While learning about the Tcl bytecode VM with Donal's disassembler, I've
accidentally run into another instance of a bytecode VM, which is rather
It is Flash Player's VM. The bytecode is produced by a Flash compiling
For a very well-written introduction to both the VM and a fabulous
assembler-disassembler allowing to incrementally modify an existing .SWF
file, see http://flasm.sourceforge.net .
What's the link with Tcl ?
First, the scripting language (based on ECMAscript) shares some key runtime
features with our beloved language: dynamic typing, automatic conversions,
exceptions, functions accessed by name.
Clearly the fit with Tcl_Obj's dual-ported representation would be perfect
(possibly even better than in the (undocumented, closed-source) Flash
player, whose degree of shimmering is unknown...)
Second, I find the VM's scarcity of primitives interesting when compared to
Tcl's 94+ ones.
I would love to hear the Tcl VM creators argue about this. From a cursory
reading, the generic recipe in Flash to avoid primitive proliferation is to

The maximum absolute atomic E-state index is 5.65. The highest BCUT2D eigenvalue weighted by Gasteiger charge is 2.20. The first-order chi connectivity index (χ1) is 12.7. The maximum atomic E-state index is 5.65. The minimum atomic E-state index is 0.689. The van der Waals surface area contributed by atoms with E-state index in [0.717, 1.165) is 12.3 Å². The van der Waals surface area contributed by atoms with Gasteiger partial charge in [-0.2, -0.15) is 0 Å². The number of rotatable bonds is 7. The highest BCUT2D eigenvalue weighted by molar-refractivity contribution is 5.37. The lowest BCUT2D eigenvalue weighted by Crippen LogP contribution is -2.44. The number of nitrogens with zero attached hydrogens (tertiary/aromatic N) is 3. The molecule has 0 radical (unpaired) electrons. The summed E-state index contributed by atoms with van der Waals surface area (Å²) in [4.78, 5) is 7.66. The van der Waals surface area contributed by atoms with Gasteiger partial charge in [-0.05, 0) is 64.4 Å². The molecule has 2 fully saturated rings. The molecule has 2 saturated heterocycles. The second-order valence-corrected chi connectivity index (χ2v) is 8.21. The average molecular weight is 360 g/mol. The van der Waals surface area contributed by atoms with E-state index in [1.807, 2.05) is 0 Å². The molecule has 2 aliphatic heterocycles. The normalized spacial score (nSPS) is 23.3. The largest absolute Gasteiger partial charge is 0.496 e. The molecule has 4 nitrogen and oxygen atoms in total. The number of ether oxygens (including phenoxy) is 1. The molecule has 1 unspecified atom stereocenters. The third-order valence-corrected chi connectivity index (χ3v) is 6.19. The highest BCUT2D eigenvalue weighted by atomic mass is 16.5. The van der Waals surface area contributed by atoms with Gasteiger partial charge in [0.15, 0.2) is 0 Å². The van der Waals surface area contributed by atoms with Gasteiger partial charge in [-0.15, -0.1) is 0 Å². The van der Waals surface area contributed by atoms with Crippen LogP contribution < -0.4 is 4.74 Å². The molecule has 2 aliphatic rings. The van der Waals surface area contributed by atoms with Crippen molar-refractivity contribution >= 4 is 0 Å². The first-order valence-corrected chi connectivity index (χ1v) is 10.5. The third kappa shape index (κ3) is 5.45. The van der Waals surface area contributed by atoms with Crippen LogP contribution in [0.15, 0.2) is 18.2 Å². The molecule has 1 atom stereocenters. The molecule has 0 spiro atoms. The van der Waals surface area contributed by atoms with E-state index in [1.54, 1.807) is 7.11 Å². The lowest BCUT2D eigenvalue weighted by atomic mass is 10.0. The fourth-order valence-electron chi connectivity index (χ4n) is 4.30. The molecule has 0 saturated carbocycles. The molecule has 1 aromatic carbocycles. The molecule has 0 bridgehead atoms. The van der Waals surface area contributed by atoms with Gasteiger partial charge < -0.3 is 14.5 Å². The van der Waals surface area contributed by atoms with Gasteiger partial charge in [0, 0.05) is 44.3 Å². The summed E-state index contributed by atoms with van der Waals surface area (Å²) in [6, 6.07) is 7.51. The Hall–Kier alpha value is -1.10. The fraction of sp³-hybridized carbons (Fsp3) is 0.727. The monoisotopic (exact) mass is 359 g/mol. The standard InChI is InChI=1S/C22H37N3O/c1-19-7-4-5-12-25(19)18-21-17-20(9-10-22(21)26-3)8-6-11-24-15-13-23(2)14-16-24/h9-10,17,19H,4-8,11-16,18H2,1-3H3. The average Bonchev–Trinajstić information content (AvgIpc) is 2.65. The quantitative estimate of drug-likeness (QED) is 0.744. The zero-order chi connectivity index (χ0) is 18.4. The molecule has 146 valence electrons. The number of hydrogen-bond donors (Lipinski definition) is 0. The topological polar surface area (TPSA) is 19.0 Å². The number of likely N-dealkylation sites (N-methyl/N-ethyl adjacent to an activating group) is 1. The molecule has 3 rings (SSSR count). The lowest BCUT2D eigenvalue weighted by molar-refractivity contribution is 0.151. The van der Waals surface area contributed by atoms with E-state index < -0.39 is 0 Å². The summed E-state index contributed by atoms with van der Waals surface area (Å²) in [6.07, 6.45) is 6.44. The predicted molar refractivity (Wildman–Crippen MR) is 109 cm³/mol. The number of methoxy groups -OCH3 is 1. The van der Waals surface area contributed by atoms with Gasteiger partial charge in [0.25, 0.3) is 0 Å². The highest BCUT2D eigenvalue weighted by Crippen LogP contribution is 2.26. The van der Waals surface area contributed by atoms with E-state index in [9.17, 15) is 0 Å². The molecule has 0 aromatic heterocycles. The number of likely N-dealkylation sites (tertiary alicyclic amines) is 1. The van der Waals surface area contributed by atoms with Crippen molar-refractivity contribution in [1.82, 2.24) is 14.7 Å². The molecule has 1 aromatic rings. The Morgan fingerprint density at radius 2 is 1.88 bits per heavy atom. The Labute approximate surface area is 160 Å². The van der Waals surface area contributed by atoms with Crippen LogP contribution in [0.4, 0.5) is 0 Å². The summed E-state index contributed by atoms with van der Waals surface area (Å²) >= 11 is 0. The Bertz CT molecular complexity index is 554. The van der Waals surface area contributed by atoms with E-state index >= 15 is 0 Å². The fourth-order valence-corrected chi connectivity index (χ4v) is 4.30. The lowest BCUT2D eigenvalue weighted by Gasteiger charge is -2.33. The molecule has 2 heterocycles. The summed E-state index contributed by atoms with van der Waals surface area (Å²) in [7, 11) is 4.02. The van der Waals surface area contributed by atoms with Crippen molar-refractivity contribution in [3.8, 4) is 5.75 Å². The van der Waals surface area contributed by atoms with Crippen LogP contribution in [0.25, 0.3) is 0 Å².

have *all* function calls made by name, like invokeStk1 in Tcl.
Of course this doesn't mean a hash lookup every time. The string constant
themselves are indices in the literals table (I'm translating to Tcl-core
terminology, they are named differently in Flash), so it would be quite easy
to cache a function address next to them.
Why didn't we do the same in Tcl ? Why do we have special bytecodes for
lappend etc... ? Speed ? No way to get 99% of this speed through smart
cacheing of integer indices or addresses ?
Another interesting aspect of this is the whole new branch of activity
opened by 'flasm': incremental modification of bytecodes for various
First obvious use is learning the mechanism. Second is tweaking hard-coded
strings (I came to it through that door). Third is optimization: people
hand-tune games -- the result is sometimes impressive !
Q: shouldn't we do the same in Tcl ? Or is the bytecode compiler already
making superhuman optimizations ?